The Western Australian government is investing in infrastructure upgrades in the Gascoyne Irrigation Area to assist fruit and vegetable growers in optimizing production and rebuilding irrigated agriculture research and development.
Agriculture and Food Minister Jackie Jarvis toured the reinvigorated Carnarvon Research Station to discuss advances in sub-tropical fruit and vegetable production in the Gascoyne Irrigation Area.
The state government's investments in the station's controlled environment and protective cropping infrastructure have spurred research to improve growers' crops, while new irrigated agriculture opportunities and growing techniques relevant to other regions are also being explored.
Photos: Carnarvon Research Station, courtesy WA's Department of Primary Industries and Regional Development website
The new Retractable Roof Production System - which creates a microclimate to evaluate crop management strategies - hosts a range of crop trials to assist local growers in optimizing crop potential, including capsicums, tomatoes, and zucchinis.
"The Carnarvon Research Station is now well equipped with the 803-meter square retractable roof greenhouse and the 1.3-hectare net house, with an upgraded misting and irrigation system, as well as refreshed maintenance facilities," Agriculture and Food Minister Jackie Jarvis said. "The station has the capacity to host a diverse range of small to large trials and demonstration sites, assisting local growers in seeing first-hand research applied under local conditions to optimize production and new agricultural opportunities."
The potential to diversify production systems through new perennial crops is being investigated using the new net house, including high-density mangoes and persimmons on a trellis.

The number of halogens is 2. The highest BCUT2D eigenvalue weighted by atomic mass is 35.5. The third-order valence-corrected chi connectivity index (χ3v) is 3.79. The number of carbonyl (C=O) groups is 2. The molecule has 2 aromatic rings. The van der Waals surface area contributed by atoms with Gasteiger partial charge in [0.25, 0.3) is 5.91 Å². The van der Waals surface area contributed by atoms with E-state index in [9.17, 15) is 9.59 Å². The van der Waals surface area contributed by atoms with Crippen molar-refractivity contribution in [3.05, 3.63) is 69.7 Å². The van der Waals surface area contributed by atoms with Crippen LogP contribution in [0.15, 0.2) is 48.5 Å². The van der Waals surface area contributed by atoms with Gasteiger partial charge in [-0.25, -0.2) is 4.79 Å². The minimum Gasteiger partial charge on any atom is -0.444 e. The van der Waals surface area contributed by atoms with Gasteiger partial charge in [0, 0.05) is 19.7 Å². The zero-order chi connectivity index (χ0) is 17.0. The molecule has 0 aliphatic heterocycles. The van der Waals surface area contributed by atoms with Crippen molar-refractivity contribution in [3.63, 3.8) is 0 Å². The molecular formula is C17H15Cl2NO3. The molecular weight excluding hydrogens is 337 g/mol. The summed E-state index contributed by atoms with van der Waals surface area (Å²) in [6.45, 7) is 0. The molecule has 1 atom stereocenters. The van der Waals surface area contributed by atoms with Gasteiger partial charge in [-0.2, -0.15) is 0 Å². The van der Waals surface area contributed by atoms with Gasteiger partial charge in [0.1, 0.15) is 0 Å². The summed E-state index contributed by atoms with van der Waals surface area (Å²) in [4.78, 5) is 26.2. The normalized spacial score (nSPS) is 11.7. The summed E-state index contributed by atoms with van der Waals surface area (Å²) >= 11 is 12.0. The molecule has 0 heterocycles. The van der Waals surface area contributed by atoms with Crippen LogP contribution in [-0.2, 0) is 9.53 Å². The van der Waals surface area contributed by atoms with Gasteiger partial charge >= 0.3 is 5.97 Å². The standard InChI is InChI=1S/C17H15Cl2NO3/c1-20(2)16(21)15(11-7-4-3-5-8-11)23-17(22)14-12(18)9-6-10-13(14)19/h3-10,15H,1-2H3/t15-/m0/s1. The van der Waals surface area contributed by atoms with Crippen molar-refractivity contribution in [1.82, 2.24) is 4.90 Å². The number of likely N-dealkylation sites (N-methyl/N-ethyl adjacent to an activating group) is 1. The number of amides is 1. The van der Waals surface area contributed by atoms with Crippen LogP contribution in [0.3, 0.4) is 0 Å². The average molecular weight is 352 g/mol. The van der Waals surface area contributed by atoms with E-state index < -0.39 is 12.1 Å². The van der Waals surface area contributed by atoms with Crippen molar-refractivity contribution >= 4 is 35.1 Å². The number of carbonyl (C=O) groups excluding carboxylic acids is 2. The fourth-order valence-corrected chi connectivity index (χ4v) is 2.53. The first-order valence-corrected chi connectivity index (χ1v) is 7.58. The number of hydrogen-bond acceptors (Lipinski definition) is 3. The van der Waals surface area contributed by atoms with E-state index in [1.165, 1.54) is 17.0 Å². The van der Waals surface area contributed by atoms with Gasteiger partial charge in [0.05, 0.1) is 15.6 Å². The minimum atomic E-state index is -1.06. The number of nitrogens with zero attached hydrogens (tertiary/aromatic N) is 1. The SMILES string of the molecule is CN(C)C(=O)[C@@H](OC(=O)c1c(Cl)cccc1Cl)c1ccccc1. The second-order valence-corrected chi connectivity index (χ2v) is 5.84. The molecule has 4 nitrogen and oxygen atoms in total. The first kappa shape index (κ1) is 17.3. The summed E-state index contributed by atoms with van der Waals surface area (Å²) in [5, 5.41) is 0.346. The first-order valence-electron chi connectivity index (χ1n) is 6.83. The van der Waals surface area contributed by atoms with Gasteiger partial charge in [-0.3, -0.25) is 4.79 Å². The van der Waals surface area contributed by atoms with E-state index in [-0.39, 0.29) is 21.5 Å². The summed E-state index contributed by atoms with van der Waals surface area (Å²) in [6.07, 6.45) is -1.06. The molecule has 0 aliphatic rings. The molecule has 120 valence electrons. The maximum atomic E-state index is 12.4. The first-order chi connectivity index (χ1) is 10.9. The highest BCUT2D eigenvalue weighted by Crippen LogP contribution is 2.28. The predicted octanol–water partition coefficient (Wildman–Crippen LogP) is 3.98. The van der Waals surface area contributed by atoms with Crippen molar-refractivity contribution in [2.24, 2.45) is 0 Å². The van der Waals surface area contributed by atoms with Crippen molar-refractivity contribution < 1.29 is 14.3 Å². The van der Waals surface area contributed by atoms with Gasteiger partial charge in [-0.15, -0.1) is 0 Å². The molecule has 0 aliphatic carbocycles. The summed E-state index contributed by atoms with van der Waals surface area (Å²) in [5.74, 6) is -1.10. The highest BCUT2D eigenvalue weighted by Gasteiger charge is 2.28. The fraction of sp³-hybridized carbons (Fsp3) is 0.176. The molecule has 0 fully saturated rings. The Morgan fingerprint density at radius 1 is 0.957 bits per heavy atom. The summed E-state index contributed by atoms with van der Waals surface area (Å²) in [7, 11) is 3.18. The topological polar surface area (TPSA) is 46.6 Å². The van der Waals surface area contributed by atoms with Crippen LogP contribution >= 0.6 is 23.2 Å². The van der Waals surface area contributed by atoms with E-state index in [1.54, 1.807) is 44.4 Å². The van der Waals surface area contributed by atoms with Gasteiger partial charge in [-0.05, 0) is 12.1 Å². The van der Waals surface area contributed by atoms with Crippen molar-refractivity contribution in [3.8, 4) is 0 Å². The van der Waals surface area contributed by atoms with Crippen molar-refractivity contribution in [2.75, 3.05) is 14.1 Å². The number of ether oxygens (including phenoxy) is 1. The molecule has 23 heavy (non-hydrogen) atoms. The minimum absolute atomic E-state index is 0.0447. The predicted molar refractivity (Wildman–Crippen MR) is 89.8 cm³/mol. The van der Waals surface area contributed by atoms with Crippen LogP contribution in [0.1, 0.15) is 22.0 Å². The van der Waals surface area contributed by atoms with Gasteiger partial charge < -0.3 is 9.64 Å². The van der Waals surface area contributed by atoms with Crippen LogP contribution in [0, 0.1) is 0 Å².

In 2022 the Department of Primary Industries and Regional Development (DPIRD) and eight seed companies grew demonstration trials at the station to evaluate 102 tomato varieties, 85 capsicums and chili varieties, and 102 melon varieties. Jackfruit trellis and variety trials are also underway as part of a national research collaboration examining strategies to improve cyclone resilience and diversify crop production.
Department staff at the station work hand-in-hand with the local industry while also cultivating the next generation of growers through its collaboration with Central Regional TAFE. The station is also home to trials of sterile Leucanena and Moringa plant material, as well as grains industry disease trials screening for rust in new cereal breeding lines.
"I am really excited about the great work being done at the station by DPIRD to support our local Carnarvon growers," Mining and Pastoral MLC Peter Foster said. "I look forward to seeing how the 170 plantations nestled along the fertile delta of the Gascoyne River continue to grow and thrive into the future."
The Gascoyne Irrigation Area makes an important contribution to the State's fresh food supply and the economy, worth $110 million in wholesale value per annum.
Source: Western Australian Government Press Release